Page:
"You may be whatever you resolve to be."
In harmony with this maxim he, after his success at West Point had been assured, wrote to a friend that "one could always do what he willed to accomplish."
He was as remarkable as a boy as he was as a youth and as a man.
Although, while an infant, deprived of the loving care and protection of both of his parents, and left penniless and dependent upon the generosity of relatives upon whom he had no special claim and upon his own efforts and resources, he ever rose superior to the conditions of adverse fortune, and, with an amazing confidence, encountered and surmounted obstacles at which a less courageous nature would have been appalled.
The brave struggle which he made to master the course of study and training at West Point, for the acquisition of which he was exceedingly poorly prepared, the distinguished success which by dint of hard, persistent, and unremitting effort, and conscientious attention to duty he achieved there, all of this valuable training and discipline and attainment were not only evidence of the superior moral and intellectual character of the man, but served to develop and strengthen those traits and qualities which constitute the elements of true greatness.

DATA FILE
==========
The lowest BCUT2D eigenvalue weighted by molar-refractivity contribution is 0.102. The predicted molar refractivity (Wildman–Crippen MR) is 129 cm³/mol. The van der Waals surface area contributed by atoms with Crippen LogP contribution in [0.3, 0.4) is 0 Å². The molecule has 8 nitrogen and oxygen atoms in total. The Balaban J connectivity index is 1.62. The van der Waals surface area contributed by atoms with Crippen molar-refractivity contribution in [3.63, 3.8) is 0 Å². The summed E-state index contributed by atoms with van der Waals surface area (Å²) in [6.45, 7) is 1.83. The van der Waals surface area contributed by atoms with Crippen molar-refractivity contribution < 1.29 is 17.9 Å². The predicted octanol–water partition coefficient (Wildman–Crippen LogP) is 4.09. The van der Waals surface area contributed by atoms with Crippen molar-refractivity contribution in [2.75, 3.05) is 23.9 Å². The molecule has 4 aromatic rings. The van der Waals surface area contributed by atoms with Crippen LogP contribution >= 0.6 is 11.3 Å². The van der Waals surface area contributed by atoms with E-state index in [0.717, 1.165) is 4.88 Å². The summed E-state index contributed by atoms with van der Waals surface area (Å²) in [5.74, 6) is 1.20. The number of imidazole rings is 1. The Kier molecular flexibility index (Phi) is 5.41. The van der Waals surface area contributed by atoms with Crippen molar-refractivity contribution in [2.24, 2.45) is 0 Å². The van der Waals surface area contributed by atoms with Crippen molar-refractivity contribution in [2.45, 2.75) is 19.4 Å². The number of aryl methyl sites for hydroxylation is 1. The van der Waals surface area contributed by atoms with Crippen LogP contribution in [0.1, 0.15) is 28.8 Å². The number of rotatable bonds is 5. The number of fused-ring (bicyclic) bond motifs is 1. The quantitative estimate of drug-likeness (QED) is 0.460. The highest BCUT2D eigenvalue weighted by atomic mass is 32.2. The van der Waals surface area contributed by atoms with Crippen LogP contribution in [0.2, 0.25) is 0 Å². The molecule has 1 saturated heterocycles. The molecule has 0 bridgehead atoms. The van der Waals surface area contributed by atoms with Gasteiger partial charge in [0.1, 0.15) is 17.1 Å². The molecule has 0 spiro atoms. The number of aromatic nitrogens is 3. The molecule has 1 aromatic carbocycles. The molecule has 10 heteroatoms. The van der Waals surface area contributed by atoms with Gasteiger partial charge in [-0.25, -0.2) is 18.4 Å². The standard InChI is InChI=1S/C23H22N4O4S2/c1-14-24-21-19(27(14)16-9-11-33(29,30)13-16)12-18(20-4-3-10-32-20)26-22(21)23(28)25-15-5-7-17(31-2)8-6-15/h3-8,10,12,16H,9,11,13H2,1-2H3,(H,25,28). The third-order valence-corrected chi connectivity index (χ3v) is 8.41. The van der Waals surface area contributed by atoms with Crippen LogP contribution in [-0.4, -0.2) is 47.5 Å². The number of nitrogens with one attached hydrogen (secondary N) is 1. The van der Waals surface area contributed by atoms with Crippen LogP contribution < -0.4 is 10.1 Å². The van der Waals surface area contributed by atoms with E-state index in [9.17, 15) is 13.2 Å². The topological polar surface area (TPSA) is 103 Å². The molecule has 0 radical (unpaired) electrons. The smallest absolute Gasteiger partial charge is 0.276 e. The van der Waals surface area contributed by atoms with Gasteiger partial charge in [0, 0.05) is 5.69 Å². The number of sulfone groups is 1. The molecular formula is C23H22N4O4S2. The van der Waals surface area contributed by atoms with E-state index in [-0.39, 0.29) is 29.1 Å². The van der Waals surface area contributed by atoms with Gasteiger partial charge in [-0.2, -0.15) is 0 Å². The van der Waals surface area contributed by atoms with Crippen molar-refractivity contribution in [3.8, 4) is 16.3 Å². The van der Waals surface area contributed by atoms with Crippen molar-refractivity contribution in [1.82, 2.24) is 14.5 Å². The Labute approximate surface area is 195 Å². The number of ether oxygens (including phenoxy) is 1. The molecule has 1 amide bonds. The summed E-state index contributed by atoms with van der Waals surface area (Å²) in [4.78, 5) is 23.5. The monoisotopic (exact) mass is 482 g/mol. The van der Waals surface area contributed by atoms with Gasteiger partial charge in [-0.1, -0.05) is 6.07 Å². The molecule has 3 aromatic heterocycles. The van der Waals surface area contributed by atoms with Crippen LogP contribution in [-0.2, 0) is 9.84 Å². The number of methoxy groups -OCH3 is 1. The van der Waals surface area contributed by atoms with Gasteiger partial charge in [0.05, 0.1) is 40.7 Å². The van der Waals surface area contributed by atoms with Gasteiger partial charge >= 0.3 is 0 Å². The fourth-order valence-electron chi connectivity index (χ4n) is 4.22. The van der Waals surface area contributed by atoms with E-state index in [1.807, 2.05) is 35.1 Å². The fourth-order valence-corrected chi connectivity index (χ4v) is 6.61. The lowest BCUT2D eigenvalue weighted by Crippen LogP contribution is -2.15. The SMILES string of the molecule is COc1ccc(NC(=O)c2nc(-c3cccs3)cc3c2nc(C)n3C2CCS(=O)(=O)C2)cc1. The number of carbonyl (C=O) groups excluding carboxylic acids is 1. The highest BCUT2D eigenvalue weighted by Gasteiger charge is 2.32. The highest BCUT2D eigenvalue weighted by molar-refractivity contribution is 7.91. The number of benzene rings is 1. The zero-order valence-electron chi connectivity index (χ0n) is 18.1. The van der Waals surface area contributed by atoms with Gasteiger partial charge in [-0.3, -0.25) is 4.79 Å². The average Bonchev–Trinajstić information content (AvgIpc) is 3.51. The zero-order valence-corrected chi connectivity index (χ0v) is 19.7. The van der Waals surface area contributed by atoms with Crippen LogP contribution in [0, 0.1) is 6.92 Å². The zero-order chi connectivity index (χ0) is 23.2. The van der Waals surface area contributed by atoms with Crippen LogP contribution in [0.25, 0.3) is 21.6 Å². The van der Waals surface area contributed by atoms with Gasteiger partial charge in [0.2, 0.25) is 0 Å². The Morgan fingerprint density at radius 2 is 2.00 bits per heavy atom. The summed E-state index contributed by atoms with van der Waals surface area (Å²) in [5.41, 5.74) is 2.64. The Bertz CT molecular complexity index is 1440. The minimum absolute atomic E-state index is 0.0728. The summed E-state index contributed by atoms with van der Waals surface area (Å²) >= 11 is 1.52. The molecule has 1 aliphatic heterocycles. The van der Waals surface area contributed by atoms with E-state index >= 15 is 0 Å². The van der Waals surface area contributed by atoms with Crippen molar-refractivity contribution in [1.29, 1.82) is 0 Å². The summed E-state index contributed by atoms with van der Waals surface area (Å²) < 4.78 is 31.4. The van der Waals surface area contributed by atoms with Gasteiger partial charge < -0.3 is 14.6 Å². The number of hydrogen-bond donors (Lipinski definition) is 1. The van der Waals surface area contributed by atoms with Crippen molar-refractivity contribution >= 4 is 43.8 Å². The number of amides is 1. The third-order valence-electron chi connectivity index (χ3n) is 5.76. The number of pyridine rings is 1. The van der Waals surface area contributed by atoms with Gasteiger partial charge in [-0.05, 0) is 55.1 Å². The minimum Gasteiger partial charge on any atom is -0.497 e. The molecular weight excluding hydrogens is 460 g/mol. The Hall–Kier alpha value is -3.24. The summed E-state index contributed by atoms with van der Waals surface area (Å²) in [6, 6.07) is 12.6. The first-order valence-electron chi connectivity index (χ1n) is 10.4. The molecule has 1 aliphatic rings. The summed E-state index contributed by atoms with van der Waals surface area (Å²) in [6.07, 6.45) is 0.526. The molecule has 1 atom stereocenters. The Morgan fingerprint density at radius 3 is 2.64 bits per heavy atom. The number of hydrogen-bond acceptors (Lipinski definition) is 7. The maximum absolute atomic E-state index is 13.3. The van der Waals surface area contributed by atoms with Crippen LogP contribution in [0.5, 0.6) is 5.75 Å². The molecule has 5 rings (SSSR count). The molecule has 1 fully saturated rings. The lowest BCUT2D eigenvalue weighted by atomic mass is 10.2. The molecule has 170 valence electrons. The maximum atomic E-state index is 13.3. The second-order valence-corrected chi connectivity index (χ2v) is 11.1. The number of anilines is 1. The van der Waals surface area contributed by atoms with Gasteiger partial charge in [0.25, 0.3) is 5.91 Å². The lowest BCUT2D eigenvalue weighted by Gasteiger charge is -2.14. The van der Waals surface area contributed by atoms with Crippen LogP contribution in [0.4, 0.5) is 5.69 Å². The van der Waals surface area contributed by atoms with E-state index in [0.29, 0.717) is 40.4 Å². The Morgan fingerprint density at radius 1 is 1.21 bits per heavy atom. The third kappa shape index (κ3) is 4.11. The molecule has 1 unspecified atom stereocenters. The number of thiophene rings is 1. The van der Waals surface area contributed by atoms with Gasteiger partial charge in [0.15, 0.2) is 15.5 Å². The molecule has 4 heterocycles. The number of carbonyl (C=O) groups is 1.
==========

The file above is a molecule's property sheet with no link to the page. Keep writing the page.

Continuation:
As has been repeatedly said of him: "The boy was father to the man"; and so those who knew his previous history must have been in some measure prepared for the distinguished career of the young officer in the Mexican War and the recognition which was accorded by his commanding officers to his conspicuous courage, skill, and meritorious conduct in that service; so that, entering the United States Army at the beginning of General Scott's marvelous Mexican campaign as a second lieutenant, he had been raised by three successive promotions to major by brevet.
He Rose Rapidly to Fame